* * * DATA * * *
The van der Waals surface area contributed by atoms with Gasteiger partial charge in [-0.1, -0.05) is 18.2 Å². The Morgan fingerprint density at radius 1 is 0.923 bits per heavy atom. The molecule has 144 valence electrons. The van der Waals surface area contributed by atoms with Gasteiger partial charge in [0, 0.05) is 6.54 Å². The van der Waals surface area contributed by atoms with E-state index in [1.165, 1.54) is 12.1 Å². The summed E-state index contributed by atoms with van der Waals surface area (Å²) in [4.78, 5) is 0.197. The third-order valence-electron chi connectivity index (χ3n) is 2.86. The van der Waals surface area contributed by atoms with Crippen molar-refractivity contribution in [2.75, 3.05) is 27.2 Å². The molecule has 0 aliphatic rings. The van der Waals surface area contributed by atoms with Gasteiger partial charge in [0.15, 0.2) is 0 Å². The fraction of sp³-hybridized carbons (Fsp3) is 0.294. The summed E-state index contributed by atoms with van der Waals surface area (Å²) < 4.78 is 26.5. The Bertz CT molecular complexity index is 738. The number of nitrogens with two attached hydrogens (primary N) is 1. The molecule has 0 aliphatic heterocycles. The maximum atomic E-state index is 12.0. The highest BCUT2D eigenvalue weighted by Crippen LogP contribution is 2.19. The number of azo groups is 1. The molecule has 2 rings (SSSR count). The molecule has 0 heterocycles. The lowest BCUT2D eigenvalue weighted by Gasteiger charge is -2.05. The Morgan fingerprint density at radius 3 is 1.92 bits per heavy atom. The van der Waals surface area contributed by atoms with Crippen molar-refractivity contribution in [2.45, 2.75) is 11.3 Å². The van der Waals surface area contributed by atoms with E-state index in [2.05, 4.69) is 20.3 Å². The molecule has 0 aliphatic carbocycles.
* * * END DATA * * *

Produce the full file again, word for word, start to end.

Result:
The van der Waals surface area contributed by atoms with Gasteiger partial charge in [-0.1, -0.05) is 18.2 Å². The Morgan fingerprint density at radius 1 is 0.923 bits per heavy atom. The molecule has 144 valence electrons. The van der Waals surface area contributed by atoms with Gasteiger partial charge in [0, 0.05) is 6.54 Å². The van der Waals surface area contributed by atoms with E-state index in [1.165, 1.54) is 12.1 Å². The summed E-state index contributed by atoms with van der Waals surface area (Å²) in [4.78, 5) is 0.197. The third-order valence-electron chi connectivity index (χ3n) is 2.86. The van der Waals surface area contributed by atoms with Crippen molar-refractivity contribution in [2.75, 3.05) is 27.2 Å². The molecule has 0 aliphatic rings. The van der Waals surface area contributed by atoms with Gasteiger partial charge in [0.15, 0.2) is 0 Å². The fraction of sp³-hybridized carbons (Fsp3) is 0.294. The summed E-state index contributed by atoms with van der Waals surface area (Å²) < 4.78 is 26.5. The Bertz CT molecular complexity index is 738. The number of nitrogens with two attached hydrogens (primary N) is 1. The molecule has 0 aliphatic heterocycles. The maximum atomic E-state index is 12.0. The highest BCUT2D eigenvalue weighted by Crippen LogP contribution is 2.19. The number of azo groups is 1. The molecule has 2 rings (SSSR count). The molecule has 0 heterocycles. The lowest BCUT2D eigenvalue weighted by Gasteiger charge is -2.05. The Morgan fingerprint density at radius 3 is 1.92 bits per heavy atom. The van der Waals surface area contributed by atoms with Crippen molar-refractivity contribution in [2.45, 2.75) is 11.3 Å². The van der Waals surface area contributed by atoms with E-state index in [2.05, 4.69) is 20.3 Å². The molecule has 0 aliphatic carbocycles.